[compiled by] Walda Katz Fishman and C. George Benello
Fundamental crises exist and are intensifying in economic and political institutions worldwide. These crises are also expressed in the turmoil in the social and cultural spheres and in the personal lives of millions who are jobless, homeless, hungry, and powerless. Humanist sociologists are activists rooted in the reality of history and change and guided by a concern for the "real life" problems of equality, peace, and social justice. They view people as active shapers of social life, capable of creating societies in which everyone's potential can unfold. Alfred McClung Lee, introduces the volume with "Sociology: Humanist and Scientific" and develops the theme that a sociology that is humanist is also scientific. The other nine selections are grouped into four parts: "The Individual and Social Life"; "Social Institutions: Technology, Science, and Formal Organization"; "Political Structures: Issues of Justice and Equality"; and "Methodological Critiques and Counterproposals." David O'Brien and Richard Sterne suggest that the logic of social inquiry should be reversed.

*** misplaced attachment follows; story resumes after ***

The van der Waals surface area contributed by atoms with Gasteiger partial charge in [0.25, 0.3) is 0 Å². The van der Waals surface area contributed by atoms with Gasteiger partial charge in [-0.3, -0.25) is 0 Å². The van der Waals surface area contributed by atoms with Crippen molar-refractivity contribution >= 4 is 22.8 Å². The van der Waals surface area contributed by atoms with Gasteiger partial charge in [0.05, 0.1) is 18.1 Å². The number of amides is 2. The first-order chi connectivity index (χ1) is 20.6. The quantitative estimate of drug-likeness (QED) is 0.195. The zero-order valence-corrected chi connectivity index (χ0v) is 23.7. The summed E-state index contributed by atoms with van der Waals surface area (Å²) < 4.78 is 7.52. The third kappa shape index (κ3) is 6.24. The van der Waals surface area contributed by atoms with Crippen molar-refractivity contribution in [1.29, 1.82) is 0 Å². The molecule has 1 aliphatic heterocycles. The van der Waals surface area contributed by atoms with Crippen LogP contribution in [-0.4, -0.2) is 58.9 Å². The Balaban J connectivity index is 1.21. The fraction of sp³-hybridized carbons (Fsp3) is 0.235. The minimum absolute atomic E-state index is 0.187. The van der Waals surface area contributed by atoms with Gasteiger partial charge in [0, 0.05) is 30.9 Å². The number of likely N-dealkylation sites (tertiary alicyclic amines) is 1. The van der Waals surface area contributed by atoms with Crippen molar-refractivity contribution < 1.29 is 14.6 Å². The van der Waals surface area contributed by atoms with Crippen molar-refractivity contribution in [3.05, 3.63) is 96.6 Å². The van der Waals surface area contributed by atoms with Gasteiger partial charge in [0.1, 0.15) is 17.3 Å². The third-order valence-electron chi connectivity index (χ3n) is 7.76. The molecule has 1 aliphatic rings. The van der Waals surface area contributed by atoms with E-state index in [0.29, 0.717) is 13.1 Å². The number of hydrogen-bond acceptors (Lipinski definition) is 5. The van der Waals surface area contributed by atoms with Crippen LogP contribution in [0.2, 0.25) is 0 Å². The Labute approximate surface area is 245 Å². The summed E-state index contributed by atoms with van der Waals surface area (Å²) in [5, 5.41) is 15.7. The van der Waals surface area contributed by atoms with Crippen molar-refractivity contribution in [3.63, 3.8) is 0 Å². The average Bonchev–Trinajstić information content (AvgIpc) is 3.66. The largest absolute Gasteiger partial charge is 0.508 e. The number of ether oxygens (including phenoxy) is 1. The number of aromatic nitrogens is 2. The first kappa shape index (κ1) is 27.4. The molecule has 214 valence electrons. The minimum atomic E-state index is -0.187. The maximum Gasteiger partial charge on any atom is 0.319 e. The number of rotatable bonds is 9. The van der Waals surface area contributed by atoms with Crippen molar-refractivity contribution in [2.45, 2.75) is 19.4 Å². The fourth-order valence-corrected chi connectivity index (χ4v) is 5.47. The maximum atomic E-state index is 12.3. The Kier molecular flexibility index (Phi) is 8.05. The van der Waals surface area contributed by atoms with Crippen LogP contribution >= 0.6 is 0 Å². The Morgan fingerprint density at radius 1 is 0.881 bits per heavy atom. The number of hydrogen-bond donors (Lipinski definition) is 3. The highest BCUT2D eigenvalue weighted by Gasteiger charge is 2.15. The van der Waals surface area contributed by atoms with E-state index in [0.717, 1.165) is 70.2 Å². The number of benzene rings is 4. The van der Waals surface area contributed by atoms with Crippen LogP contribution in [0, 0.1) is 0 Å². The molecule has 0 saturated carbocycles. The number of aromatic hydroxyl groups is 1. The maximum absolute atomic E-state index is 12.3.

Victoria Rader analyzes the way in which the social system has constructed artificial stages in the human life cycle. David Gil argues that the paradigm of human society needs to be replaced by a paradigm embodying egalitarianism, cooperation, and liberty. Sal Restivo and Michael Zenzen call for a wholistic approach in both the physical and social sciences. C. George Benello argues for a higher and more complex form of organization that is liberating, self-governing, voluntaristic, and flexible. James Kelly arrives at an understanding of the meaning of "social justice," as an organizing and revolutionizing principle in social life. Walda Katz Fishman and Robert Newby focus on the current intensification of inequality and right-wing reaction as capitalism sinks deeper into its final crisis. Jerold Starr identifies the dominance of logical positivism in mainstream re